Larry Brown on Rasheed Wallace's coaching critics: 'They don’t have a clue'
The ball don't lie, but sometimes Rasheed Wallace's critics do, Larry Brown said.
The former Pistons coach was irritated by some of the reaction Friday to Wallace becoming Coach Sheed in the high school ranks.
“I read a lot of people’s comments and it really troubled me,” Brown told The Detroit News by telephone from Dallas on Friday afternoon. “They don’t have a clue.”
Wallace was introduced Friday morning as the new coach for public Jordan High School in Durham, N.C., doing the job Brown said he might do in retirement by mentoring young people.
Wallace donned a Carolina blue blazer, with a Jordan High School hat slightly cocked, pleated khakis and gym shoes for the press conference.
“It’s a great day to be a Falcon,” Wallace, 44, said to reporters Friday. “I want to see each and every one of you students, faculty, community and boosters out there to support us this upcoming basketball season. It’s going to be a good one, so come support.”
Twitter jokes followed, including sports business reporter Darren Rovell, who opined: “The high school referee job in this conference just got a little more interesting.”
But Brown, the 78-year-old Hall of Famer, said the shared values and famous North Carolina connections, mentored by the late Dean Smith, are enough to be a great foundations.
"Rasheed, if anybody every watched Rasheed play, he played the right way," Brown said. "He didn't care if he got 25 (points) and 15 (rebounds), or 5 and 2, as long as we won.
"I know Coach Smith never let anybody know some of his favorites, but in my mind, I'm sure Rasheed was one of them."
Brown coached Wallace for 22 games and a Pistons NBA championship run in 2004 and then again in 2004-05 as Detroit made another run to the NBA Finals.
Brown played on Smith’s first Tar Heels team in 1961-62 and later coached under him, before Brown became the only coach to win NCAA and NBA titles. Wallace played for Smith late in the coach's career before he retired in 1997.
Wallace, a Philadelphia native, played two seasons for Smith in Chapel Hill before becoming the fourth pick in the 1997 NBA draft. He played 16 seasons in the league and was a four-time All-Star also known for his run-ins with officials, pre-game dancing and sometimes curt post-game comments.
Wallace, who retired in 2013 and was an assistant coach with the Pistons in 2013-14 under head coaches Maurice Cheeks and John Loyer, said the focus will first be on the Jordan Falcons.
“I kept up with this team, pretty much online, I have a lot of guys returning back,” Wallace told reporters on Friday. “But we have to focus on us. I’m not knocking the competition out there because there are a lot of great schools out there that we have to try to compete with. But our focus can’t be those schools, our focus first has to be us. When it’s us first, then that’s when it will be great for Jordan.”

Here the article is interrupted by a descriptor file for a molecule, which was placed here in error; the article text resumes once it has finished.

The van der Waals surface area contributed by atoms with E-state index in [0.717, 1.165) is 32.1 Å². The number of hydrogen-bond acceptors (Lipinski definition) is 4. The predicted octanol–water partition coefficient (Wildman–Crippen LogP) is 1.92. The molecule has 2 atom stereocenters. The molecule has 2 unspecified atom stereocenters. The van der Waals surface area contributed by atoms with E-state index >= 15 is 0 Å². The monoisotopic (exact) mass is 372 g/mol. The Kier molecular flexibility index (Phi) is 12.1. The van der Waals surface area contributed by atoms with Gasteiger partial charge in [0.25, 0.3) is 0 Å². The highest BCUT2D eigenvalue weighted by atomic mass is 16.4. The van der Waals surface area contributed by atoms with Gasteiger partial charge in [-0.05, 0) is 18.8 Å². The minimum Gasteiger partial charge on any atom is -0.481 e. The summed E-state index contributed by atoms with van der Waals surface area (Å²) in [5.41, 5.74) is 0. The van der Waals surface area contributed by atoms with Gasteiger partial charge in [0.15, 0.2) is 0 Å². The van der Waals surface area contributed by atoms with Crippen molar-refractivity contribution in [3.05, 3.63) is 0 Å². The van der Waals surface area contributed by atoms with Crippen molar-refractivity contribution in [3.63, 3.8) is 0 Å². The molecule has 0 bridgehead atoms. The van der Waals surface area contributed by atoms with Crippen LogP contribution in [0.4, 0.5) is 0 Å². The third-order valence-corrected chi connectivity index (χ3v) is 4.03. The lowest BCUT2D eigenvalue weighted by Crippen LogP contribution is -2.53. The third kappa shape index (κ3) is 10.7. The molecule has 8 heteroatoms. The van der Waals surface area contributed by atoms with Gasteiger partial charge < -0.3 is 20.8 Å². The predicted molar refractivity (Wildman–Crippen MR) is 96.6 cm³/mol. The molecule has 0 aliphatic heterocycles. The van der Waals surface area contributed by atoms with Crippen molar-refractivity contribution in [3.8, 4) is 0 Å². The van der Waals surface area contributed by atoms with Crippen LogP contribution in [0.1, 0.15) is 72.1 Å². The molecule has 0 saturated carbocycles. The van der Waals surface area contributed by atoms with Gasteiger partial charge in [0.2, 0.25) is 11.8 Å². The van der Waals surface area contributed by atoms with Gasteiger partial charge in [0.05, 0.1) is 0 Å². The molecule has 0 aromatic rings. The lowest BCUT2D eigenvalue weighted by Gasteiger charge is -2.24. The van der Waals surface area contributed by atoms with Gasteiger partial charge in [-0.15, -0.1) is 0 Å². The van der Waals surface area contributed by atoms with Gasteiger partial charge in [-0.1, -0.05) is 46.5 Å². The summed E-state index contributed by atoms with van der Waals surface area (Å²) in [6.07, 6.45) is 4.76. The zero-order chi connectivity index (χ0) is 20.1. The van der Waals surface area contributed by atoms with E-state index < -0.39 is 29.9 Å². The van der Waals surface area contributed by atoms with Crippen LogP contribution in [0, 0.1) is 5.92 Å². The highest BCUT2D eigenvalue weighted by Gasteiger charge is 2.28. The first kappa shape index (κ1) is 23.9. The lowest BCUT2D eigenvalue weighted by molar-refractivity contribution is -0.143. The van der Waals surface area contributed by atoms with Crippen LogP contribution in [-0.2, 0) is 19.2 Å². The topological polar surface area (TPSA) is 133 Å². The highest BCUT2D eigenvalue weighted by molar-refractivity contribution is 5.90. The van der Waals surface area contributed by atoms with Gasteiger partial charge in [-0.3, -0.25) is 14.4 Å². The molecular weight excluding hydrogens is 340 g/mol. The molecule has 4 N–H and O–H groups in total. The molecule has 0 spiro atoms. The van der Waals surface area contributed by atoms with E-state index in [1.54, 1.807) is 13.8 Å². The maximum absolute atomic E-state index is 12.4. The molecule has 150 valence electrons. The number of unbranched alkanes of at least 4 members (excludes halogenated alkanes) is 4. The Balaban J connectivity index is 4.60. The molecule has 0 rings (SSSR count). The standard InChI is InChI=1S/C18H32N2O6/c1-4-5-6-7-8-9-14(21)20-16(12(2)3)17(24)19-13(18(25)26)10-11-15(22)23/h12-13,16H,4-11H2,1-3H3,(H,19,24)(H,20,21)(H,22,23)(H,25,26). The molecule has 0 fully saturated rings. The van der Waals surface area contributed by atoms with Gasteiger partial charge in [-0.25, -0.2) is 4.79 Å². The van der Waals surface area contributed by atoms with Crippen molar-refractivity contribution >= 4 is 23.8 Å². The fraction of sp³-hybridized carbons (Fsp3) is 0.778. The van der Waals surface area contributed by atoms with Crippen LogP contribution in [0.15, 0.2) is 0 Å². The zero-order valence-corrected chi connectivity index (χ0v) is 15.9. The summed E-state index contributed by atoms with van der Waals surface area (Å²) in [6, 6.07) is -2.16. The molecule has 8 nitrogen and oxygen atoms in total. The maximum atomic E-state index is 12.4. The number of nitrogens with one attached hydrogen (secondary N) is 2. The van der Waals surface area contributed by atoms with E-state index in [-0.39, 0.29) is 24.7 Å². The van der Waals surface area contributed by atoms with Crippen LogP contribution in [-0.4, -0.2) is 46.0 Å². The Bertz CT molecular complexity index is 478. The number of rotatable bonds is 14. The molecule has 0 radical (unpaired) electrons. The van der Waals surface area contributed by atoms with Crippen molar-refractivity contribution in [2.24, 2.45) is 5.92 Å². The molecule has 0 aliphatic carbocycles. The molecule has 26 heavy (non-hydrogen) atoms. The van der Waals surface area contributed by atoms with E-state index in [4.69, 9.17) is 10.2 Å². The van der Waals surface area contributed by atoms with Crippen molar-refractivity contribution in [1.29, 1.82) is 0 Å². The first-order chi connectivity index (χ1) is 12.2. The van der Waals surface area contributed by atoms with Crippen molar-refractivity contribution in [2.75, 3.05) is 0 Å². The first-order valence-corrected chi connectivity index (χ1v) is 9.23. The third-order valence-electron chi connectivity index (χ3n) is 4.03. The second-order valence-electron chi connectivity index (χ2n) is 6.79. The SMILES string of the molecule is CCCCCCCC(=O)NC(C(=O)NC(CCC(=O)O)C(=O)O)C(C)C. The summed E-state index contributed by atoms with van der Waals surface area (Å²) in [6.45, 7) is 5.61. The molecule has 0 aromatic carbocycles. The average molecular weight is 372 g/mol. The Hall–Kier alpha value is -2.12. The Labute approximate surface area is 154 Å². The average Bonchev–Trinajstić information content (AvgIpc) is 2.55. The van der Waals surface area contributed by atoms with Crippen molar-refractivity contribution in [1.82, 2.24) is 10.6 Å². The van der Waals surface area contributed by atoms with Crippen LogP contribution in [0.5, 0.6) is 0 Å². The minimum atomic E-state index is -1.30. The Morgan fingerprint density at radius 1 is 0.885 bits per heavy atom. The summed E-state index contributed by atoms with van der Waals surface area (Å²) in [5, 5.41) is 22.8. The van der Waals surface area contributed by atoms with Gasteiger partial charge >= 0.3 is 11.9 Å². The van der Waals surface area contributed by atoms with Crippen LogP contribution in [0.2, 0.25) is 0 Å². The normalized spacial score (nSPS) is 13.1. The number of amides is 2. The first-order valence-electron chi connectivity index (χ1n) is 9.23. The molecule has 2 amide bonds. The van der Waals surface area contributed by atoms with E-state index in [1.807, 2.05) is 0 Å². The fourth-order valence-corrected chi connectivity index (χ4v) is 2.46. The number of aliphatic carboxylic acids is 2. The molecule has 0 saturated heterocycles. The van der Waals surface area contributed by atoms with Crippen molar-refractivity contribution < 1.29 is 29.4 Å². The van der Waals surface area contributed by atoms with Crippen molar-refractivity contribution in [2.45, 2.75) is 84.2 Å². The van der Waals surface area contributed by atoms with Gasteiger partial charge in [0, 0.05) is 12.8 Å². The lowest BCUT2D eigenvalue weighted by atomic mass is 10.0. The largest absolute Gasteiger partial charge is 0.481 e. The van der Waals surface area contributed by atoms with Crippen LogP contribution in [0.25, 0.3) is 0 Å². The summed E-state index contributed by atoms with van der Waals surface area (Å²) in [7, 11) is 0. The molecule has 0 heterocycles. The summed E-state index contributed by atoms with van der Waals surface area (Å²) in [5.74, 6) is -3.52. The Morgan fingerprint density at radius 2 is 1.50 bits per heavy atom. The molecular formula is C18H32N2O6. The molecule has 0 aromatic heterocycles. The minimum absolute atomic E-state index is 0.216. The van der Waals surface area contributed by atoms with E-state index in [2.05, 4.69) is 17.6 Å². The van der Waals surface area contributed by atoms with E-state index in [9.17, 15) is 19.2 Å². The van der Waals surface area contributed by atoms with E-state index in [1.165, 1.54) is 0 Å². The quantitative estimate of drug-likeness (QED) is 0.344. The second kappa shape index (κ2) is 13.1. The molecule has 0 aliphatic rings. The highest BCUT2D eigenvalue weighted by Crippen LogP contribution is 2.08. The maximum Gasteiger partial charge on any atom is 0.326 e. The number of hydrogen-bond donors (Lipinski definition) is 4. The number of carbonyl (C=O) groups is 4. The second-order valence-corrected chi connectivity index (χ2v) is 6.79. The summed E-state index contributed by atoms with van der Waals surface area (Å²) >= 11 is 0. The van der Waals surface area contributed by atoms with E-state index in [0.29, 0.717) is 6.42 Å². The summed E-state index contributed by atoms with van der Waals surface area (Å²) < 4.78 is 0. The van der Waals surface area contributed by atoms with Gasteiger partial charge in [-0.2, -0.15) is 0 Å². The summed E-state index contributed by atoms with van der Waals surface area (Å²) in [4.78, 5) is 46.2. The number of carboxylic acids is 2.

Wallace will join some of his fellow Pistons 2004 champions on the sidelines, as Darvin Ham is an assistant with Milwaukee and Corliss Williamson is an assistant in Phoenix. Lindsey Hunter was a former interim head coach in Phoenix and former college assistant at Buffalo, and Mehmet Okur is a former player development coach in Phoenix.
Those Pistons will be recognized for the 15-year anniversary of the title on April 7 against Charlotte. Brown said he plans to attend Little Caesars Arena for the first time and has talked to former assistant coach Mike Woodson and point guard Chauncey Billups, who plan to be there.
“Anytime I can get back with that group and be around them, I’m just thrilled,” said Brown, who attended jersey retirement ceremonies at The Palace for Ben Wallace and Richard Hamilton, but was coaching SMU the night Billups’ No. 1 was raised to the rafters. “I’m hopeful everybody will show up.”
When Brown was at SMU, his final coaching job from 2012-16, he brought Wallace to metropolitan Dallas.
“I brought him to SMU to talk to my team, they were spellbound to listen him,” Brown said. “The values that he had about playing hard and being unselfish, being happy when your teammates did well. ... I think a lot of people realize, I coined the phrase: ‘Play the right way.’ But I got that from Coach Smith. It was the way he taught, and the way he expected us to play."
Brown helps former players and friends by attending games and practices and sharing his knowledge.
"I'm hoping to share what I know with young players and coaches," Brown said. "Just kind of hopefully something comes up that allows me to do that."
Jordan High School is coming off a 7-17 season. But Wallace's old coach thinks there’s success ahead for the Falcons.
“If you have the same values and care about the game, I think that’s Rasheed,” Brown said. “I think that they’ll be so lucky to have someone around to teach them how to play, teach them how to respect the game.
“He’s one of the best teammates I’ve been around, one of the brightest guys, caring guys. He’s given back so much and has never sought any attention for it. He cares about people.”
Matt Schoch is a freelance reporter.